Most important, McDougall's book provides abundant evidence that civil religion has been used to justify policies across the political spectrum. "Empire obtained by force is un-republican," Senator Charles Sumner wrote in the mid-nineteenth century, for example, and offensive to the principle "according to which all just government stands only on the consent of the governed." And, according to McDougall, FDR used the rhetoric of civil religion to promote isolationist policies in the mid-1930s and intervention at the end of the decade.
At the roots of The Tragedy of U.S. Foreign Policy, it seems clear, is the claim that the Spanish American War was the moment at which constraints against all overseas crusades eroded, "devolved Protestant fanaticism burst its chains," the Constitution became a dead letter, war powers no longer resided in Congress, and "Washington's World turned into Wilson's World."
That world is anathema to McDougall, whose assault on the interventionist presidents of the United States in the twentieth and twenty-first centuries is unrelenting and, at times, over the top. Wilson, McDougall writes, "imagined the way to serve God was by sacrificing U.S. national interest on the altar of humanity." Although he should have known that "most of his principles, not least national self-determination could not be applied to most of the human race" and that war "would oblige him to sacrifice his domestic agenda, violate civil liberties and invite Americans to indulge violent and bigoted instincts," Wilson "chose to flip the last civil religious 'thou shall nots' into commandments." Although Germany wasn't all that bad - Wilson "yielded nothing" to the Kaiser in terms of executive power - the American president hurled his nation into war "in order to prove, like a pagan priest-king, that his tribal gods were mightier than theirs."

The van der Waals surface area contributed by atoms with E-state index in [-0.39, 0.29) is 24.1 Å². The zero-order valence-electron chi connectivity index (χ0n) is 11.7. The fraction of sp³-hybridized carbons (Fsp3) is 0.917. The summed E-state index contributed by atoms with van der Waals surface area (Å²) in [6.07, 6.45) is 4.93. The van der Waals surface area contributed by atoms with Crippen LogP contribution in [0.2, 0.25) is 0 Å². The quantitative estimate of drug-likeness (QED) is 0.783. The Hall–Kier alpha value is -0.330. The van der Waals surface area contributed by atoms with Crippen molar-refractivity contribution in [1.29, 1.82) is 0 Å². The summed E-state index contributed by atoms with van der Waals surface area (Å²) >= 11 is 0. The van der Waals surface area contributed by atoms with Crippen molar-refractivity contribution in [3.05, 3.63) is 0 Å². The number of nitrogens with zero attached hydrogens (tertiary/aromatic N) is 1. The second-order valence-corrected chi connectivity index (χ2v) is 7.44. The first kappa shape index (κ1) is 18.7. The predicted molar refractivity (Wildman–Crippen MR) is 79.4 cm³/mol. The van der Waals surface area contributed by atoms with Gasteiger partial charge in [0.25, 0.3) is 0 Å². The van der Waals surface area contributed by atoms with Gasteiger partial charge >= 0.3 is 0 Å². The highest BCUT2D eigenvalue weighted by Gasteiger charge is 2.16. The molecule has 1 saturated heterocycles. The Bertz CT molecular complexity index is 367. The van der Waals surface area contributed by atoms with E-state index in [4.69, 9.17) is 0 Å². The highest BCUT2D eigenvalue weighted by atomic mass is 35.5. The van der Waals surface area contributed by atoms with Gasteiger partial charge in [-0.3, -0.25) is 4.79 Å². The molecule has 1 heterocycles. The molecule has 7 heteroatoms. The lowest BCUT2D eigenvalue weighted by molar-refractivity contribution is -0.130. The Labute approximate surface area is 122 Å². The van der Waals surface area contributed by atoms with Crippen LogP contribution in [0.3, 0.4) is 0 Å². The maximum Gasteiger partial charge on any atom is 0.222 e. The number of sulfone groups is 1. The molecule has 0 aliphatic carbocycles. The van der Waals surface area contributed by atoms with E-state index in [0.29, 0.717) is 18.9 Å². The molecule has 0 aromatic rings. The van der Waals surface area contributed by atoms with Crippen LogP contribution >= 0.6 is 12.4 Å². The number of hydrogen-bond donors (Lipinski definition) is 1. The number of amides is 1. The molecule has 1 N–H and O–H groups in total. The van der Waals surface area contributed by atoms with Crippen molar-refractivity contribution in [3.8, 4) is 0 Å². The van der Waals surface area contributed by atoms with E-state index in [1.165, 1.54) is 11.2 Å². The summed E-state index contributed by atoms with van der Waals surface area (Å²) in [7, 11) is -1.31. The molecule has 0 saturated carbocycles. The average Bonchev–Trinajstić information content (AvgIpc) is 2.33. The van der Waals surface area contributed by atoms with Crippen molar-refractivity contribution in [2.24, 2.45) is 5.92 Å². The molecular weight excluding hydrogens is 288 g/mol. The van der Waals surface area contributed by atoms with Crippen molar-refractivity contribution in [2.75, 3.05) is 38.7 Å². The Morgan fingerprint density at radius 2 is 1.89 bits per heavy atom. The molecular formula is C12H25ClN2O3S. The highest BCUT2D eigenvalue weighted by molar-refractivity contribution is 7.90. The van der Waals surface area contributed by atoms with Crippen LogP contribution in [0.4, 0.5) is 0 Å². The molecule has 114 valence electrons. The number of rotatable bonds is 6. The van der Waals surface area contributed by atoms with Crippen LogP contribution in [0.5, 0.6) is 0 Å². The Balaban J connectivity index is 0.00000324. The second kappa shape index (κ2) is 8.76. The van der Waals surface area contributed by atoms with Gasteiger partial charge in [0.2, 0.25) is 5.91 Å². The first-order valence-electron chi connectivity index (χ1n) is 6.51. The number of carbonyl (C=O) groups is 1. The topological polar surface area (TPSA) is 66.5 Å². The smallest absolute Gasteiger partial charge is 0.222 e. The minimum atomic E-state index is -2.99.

McDougall claims as well that FDR deferred to isolationists in the 1930s because their arguments "were many and mighty," whereas those in favor of rearmament and intervention "were few and flaccid." And that the president pretended World War II was "a civil religious crusade for human rights and fundamental freedoms," while setting up concentration camps for U.S. citizens of Japanese descent, ignoring evidence of genocide against Jews, persisting in racial segregation in the armed forces and abandoning "even the pretense of humanitarianism" by authorizing the carpet bombing of German and Japanese cities.
The decision of President George W. Bush to initiate "two protracted conflicts whose carnage and ruin dwarfed that of 9/11 itself," McDougall writes, "almost lends credence to the theory that messianic republics must engage in periodic blood sacrifice as a sort of totem worship."
In 2016, McDougall suggests, Americans are nowhere near a consensus about the role Providence may play in the future. They might coalesce around the first global civil religion, which will "pose as friendly fascism, compassionate conservatism, socialism with a human face," he speculates. But McDougall can not imagine a civil religion that did not unite around "a Market State," a regime intent on suppressing popular insurgencies "with the postmodern equivalent of bread and circuses." And run by "proud, petulant, and at times paranoid" high priests who keep attempting to escape history and then regenerate it.